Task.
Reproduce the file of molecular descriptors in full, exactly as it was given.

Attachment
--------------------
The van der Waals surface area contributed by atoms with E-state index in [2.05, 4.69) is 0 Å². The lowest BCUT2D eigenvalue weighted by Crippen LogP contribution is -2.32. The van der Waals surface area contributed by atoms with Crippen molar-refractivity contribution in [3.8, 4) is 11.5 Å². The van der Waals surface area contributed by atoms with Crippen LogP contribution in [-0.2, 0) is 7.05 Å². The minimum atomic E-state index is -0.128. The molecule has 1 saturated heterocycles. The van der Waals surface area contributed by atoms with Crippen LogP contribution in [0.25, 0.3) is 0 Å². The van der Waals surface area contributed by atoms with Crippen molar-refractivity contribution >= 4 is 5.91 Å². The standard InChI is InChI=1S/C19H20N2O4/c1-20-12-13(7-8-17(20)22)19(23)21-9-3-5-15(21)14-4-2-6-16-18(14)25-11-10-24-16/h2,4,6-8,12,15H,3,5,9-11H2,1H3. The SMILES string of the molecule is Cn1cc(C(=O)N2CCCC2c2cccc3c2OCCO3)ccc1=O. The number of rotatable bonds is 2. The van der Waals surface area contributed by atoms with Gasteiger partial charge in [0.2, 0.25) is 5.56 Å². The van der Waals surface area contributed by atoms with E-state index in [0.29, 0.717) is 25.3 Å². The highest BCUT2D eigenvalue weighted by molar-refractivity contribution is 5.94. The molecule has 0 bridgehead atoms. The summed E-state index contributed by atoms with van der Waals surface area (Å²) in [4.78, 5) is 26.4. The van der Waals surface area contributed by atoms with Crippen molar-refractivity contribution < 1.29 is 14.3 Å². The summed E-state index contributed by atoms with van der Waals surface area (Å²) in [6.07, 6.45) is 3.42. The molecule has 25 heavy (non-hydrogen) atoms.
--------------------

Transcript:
The van der Waals surface area contributed by atoms with E-state index in [2.05, 4.69) is 0 Å². The lowest BCUT2D eigenvalue weighted by Crippen LogP contribution is -2.32. The van der Waals surface area contributed by atoms with Crippen molar-refractivity contribution in [3.8, 4) is 11.5 Å². The van der Waals surface area contributed by atoms with Crippen LogP contribution in [-0.2, 0) is 7.05 Å². The minimum atomic E-state index is -0.128. The molecule has 1 saturated heterocycles. The van der Waals surface area contributed by atoms with Crippen LogP contribution in [0.25, 0.3) is 0 Å². The van der Waals surface area contributed by atoms with Crippen molar-refractivity contribution >= 4 is 5.91 Å². The standard InChI is InChI=1S/C19H20N2O4/c1-20-12-13(7-8-17(20)22)19(23)21-9-3-5-15(21)14-4-2-6-16-18(14)25-11-10-24-16/h2,4,6-8,12,15H,3,5,9-11H2,1H3. The SMILES string of the molecule is Cn1cc(C(=O)N2CCCC2c2cccc3c2OCCO3)ccc1=O. The number of rotatable bonds is 2. The van der Waals surface area contributed by atoms with Gasteiger partial charge in [0.2, 0.25) is 5.56 Å². The van der Waals surface area contributed by atoms with E-state index in [0.29, 0.717) is 25.3 Å². The highest BCUT2D eigenvalue weighted by molar-refractivity contribution is 5.94. The molecule has 0 bridgehead atoms. The summed E-state index contributed by atoms with van der Waals surface area (Å²) in [4.78, 5) is 26.4. The van der Waals surface area contributed by atoms with Crippen molar-refractivity contribution < 1.29 is 14.3 Å². The summed E-state index contributed by atoms with van der Waals surface area (Å²) in [6.07, 6.45) is 3.42. The molecule has 25 heavy (non-hydrogen) atoms.